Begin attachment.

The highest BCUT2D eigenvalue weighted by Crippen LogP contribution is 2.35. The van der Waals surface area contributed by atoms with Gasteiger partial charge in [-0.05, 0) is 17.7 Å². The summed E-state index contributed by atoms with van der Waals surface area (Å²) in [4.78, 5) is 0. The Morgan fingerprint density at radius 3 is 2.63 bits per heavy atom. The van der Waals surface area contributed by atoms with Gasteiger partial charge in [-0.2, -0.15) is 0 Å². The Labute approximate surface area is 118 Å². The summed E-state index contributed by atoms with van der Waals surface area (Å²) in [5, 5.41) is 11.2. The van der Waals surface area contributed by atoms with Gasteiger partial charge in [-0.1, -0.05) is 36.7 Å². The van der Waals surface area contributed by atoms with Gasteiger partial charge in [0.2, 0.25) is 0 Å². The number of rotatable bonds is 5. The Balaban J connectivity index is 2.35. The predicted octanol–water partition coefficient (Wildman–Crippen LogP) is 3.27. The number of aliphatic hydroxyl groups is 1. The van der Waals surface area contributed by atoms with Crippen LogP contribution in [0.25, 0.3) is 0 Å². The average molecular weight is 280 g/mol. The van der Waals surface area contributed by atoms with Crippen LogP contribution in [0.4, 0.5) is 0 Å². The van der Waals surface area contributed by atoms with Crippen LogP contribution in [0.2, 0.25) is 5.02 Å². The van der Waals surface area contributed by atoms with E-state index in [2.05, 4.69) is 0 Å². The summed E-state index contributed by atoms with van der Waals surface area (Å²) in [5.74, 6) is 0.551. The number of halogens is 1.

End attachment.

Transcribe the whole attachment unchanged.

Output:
The highest BCUT2D eigenvalue weighted by Crippen LogP contribution is 2.35. The van der Waals surface area contributed by atoms with Gasteiger partial charge in [-0.05, 0) is 17.7 Å². The summed E-state index contributed by atoms with van der Waals surface area (Å²) in [4.78, 5) is 0. The Morgan fingerprint density at radius 3 is 2.63 bits per heavy atom. The van der Waals surface area contributed by atoms with Gasteiger partial charge in [-0.2, -0.15) is 0 Å². The Labute approximate surface area is 118 Å². The summed E-state index contributed by atoms with van der Waals surface area (Å²) in [5, 5.41) is 11.2. The van der Waals surface area contributed by atoms with Gasteiger partial charge in [-0.1, -0.05) is 36.7 Å². The van der Waals surface area contributed by atoms with Gasteiger partial charge in [0.2, 0.25) is 0 Å². The number of rotatable bonds is 5. The Balaban J connectivity index is 2.35. The predicted octanol–water partition coefficient (Wildman–Crippen LogP) is 3.27. The number of aliphatic hydroxyl groups is 1. The van der Waals surface area contributed by atoms with Crippen LogP contribution in [0.25, 0.3) is 0 Å². The average molecular weight is 280 g/mol. The van der Waals surface area contributed by atoms with Crippen LogP contribution in [0.4, 0.5) is 0 Å². The van der Waals surface area contributed by atoms with Crippen LogP contribution in [0.2, 0.25) is 5.02 Å². The van der Waals surface area contributed by atoms with E-state index in [2.05, 4.69) is 0 Å². The summed E-state index contributed by atoms with van der Waals surface area (Å²) in [5.74, 6) is 0.551. The number of halogens is 1.